30 Entrepreneurs Share What They Would Tell Their Younger Business Selves
If you had the opportunity to hop into a time machine and talk to your younger business self, what would you say? Many successful entrepreneurs have shared that they wish they had known certain things earlier in their careers. It could be advice about time management, prioritizing their goals, the importance of networking, or the need to focus on self-improvement. Whatever the advice may be, it's clear that every entrepreneur has experienced lessons they wish they had known sooner. By reflecting on past experiences, you can gain valuable insights to apply to your current or future business endeavors. This is one of our favorite questions here at CBNation.
Here’s what CEOs would tell their younger business selves.
#1- Adopt cutting-edge methods
If I could give my younger self some advice, it would be to adopt new technology and always be one step ahead of the curve. Technology has a bigger and bigger role in defining how firms operate and compete in today's dynamic business environment. Keeping abreast of technological developments will put you in a position of strength and allow you to perform at the top of your game. While calculated risk-taking is essential to economic success.
Thanks to Jamie Irwin, TutorCruncher!
#2- Self-acceptance reminder
I would tell my 16-year-old self that despite his anxieties about himself as a male and his personal deficiencies, which he was constantly reminded of growing up in the home he grew up in, he is already a good enough person who doesn't need to be the clown to gain positive attention and tell people what they want to hear in order to get their love. Remind him of the truth that he already deserves love in spite of his flaws, limitations, and weaknesses, and that he will never have to go out of his way to win it from
anyone else ever again.
Thanks to Sukhy Dhillon, E-Careers!
#3- Choose who to receive advice from
Many people will be out there, from other business founders to family/friends and strangers on social media, happy to hand out advice and feedback on you and your business. Be selective, no one else is on your journey! Of course, there will be commonalities across businesses and great information out there which will help you grow but when listening to advice ask yourself this, ‘does it aligns with my business model and ethos?’ and ‘is this person’s intention one of development, compassion, and support?’ if so then listen, if not then politely thank them and walk away!
Thanks to Hannah Roper, The Female Creative!
#4- Establish solid ties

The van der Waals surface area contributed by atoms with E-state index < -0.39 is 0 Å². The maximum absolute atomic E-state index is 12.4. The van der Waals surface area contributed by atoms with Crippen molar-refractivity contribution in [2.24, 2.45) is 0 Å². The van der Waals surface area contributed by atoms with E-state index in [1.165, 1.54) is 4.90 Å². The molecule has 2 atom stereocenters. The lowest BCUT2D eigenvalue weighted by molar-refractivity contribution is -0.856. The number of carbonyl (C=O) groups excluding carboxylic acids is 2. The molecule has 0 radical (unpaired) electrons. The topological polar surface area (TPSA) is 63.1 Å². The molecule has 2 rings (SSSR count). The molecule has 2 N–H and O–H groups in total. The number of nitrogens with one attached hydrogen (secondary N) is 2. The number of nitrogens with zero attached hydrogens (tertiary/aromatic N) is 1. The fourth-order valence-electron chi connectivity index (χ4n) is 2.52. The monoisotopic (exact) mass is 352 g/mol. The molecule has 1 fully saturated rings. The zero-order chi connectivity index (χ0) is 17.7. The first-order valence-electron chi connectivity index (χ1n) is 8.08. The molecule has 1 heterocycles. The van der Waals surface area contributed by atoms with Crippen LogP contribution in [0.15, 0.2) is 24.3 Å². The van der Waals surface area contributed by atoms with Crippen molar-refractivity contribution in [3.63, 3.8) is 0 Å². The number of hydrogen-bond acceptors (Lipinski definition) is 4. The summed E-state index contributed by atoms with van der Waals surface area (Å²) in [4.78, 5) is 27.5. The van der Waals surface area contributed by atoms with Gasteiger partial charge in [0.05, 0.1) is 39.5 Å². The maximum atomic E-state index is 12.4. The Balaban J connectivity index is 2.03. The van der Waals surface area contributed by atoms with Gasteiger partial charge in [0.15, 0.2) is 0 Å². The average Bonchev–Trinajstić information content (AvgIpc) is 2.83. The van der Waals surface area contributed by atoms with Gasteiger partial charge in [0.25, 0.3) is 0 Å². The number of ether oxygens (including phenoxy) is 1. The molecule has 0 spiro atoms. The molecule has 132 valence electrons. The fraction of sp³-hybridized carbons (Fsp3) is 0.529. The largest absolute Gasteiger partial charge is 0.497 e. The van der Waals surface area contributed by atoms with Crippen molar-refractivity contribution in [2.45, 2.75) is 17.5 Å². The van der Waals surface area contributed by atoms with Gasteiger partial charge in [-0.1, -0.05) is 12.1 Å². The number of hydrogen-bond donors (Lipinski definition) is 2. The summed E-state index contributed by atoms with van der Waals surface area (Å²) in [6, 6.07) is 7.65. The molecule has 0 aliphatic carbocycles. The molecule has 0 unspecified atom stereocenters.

There are many things I wish I could tell young Tim, but if I could only impart one piece of advice, it would be this: Make friends wherever you go, whether it's at school, work, or play. To a large extent, your network determines the success of your firm, and a contact you made years ago could turn out to be invaluable to your startup. Hence, choose your friends wisely and only hang out with those that won't bring negative energy into your life.
Thanks to Sanjay Gupta, Santa Medical!
#5- Embrace imperfection
I would have worried less about everything being perfect. Massive, messy action has gotten me so far in the last few years. Just taking enormous amounts of action and embracing the “Fail Forward” philosophy that it’s more than good to fail- it’s a tool for growth. Taking what you learn from failing makes processes better and better and using this data with each iteration is what leads to success piling up. Not to mention that the
the practice of focusing on growth over perfection develops you as a business person and human being.
Thanks to Jeanne Omlor, Jeanne Omlor International LLC!
#6- Not to be afraid of failure
One piece of advice I would give to my younger self as an entrepreneur is to not be afraid of failure. Failure is a natural part of the entrepreneurial journey, and it is through our failures that we learn and grow the most. Instead of fearing failure, embrace it as an opportunity to learn and pivot your business strategy. Remember that success is not about avoiding failure, but about how you bounce back from it. So don't let the
fear of failure hold you back from taking risks and pursuing your goals. Have faith in your abilities and keep pushing forward, even when things get tough.
Thanks to Sam Underwood, Bingo Card Creator!
#7- Stop having an employee mindset